The Elephant Eyes Have It

 

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Pam’s Pictorama Toy Post: Today’s Pictorama is an odd item in a few ways. It was found, not purchased and it was Kim who encountered it on the street one day, not me. (Kim casually, somewhat unconsciously and occasionally, collects detritus – generally interesting metal bits and tiny plastic toys – off the street. These pile up in his pockets and eventually migrate to shelves in the apartment.) Elephants make up only the tiniest subset of collectibles and collected here at Deitch Studios (although for one you can see this nifty box Kim gave me here), but Kim and I have a soft spot for elephants, both real and toy. I for one have always wanted a good size elephant on wheels riding toy and keep a weather-eye out for the right one. Today’s item isn’t an especially old toy like most of the early 20th century items in the house, some starting to bump up toward the 100 year mark now. He began life as standard issue contemporary. I sometimes worry about the child who must have been sad to lose him.

For those of you who follow us on a variety of social media you might know that we went to the Prospect Park Zoo this summer, following our noses on an elephant that was or might have been story, research for a tale Kim is mulling over for his next book. This September, in his work that combines dance and music about animals called Spaces, Wynton Marsalis informed that elephants can be trained to dance in tandem, perhaps the only animals to do so. In another performance he also reminded that, while elephant hide is advertised to be tough, it is in reality very sensitive both to touch and the sun, and therefore that you might want to bring one some lotion if you had the chance to meet one.

This little fellow was found by Kim many years ago now. His is a simple and economical profile, but somehow has just enough elephant charm. One day I came home from work and much to my surprise, Kim had replaced the elephant’s casually applied on and missing features (shadows of his former eyes and toes can be seen if you look carefully) with painted on Deitchien new ones, making him a one-of-a-kind. He has subsequently taken up residence on a shelf, after sampling several other perches in the apartment. He is shown below in a page from Kim’s book Alias the Cat, sitting on his desk. That was probably shortly after Kim christened his new features.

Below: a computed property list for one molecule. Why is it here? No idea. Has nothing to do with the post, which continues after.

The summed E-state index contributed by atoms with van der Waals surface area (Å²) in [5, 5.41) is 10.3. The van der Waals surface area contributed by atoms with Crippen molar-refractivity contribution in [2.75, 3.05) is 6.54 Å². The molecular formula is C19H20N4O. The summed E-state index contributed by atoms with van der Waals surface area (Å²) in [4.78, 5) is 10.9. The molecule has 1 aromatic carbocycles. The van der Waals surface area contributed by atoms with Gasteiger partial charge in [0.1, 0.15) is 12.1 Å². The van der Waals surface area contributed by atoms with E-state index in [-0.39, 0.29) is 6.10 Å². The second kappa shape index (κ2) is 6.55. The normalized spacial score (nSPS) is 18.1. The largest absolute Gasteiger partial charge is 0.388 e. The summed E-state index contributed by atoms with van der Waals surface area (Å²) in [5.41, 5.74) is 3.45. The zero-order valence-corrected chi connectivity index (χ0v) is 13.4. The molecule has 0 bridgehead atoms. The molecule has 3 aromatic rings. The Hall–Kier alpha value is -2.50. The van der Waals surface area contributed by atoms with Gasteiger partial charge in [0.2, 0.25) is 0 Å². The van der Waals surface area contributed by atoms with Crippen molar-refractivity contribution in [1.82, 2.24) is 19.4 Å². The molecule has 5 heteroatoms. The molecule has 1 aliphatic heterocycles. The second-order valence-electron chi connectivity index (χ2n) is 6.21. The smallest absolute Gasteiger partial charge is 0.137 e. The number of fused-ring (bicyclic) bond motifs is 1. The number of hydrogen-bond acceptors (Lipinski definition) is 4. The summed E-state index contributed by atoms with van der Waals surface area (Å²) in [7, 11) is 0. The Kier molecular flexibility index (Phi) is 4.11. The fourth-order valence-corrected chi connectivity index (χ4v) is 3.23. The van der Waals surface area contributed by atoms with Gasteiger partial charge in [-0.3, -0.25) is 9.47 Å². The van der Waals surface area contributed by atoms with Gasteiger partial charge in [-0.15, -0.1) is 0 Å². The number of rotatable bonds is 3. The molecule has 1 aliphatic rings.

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The one thing we all know about elephants is their great memories, repositories of much which of good and bad. They hold long grudges and deep affections, almost as if these were in proportion to their out-sized selves. I like to think this fellow is grateful to Kim for rescuing him from the streets of New York and supplying him with a fine new set of sporty features. For us he is a lucky elephant and are pleased that he is a member of the family here, contentedly spending his days amongst the kitties and toy cats.

 

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Kim’s Elephant Box

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Pam’s Pictorama Post: This rare item in my personal Kim Deitch collection sits happily on my desk at work as shown here. It is one of three boxes designed and executed by Kim, many years before we met. I am told all three are the same design, all hand drawn and painted by Kim. This one belonged to his mother and came to me after she died. One of the others belongs to his brother Simon and the third went to a girlfriend. (If hers ever turns up on eBay I am first in line! I occasionally fantasize about being wealthy and purchasing back all the interesting Kim Deitch items that have slipped out of his possession over time. I have the collector’s desire for completeness.)

Kim says he wasn’t able to find nice little wooden boxes so he had them made to specification at a box factory – all this happening in California. It is a small box – about 2.5″ x 3.5″. It is, in my opinion, utterly Deitchian in design and execution – the elephant, the elephant butt, the cheerful sun and moon. Perfect. Kim and I share an affection for elephants.

Below is the inside of the box. The marble is one Kim purchased for me on our anniversary several years ago. We were wandering around Chinatown, where we were married, and happened into a shop where I saw these attractive marbles and Kim bought this one for me. It is the only thing that lives in the tiny box, at least for now.

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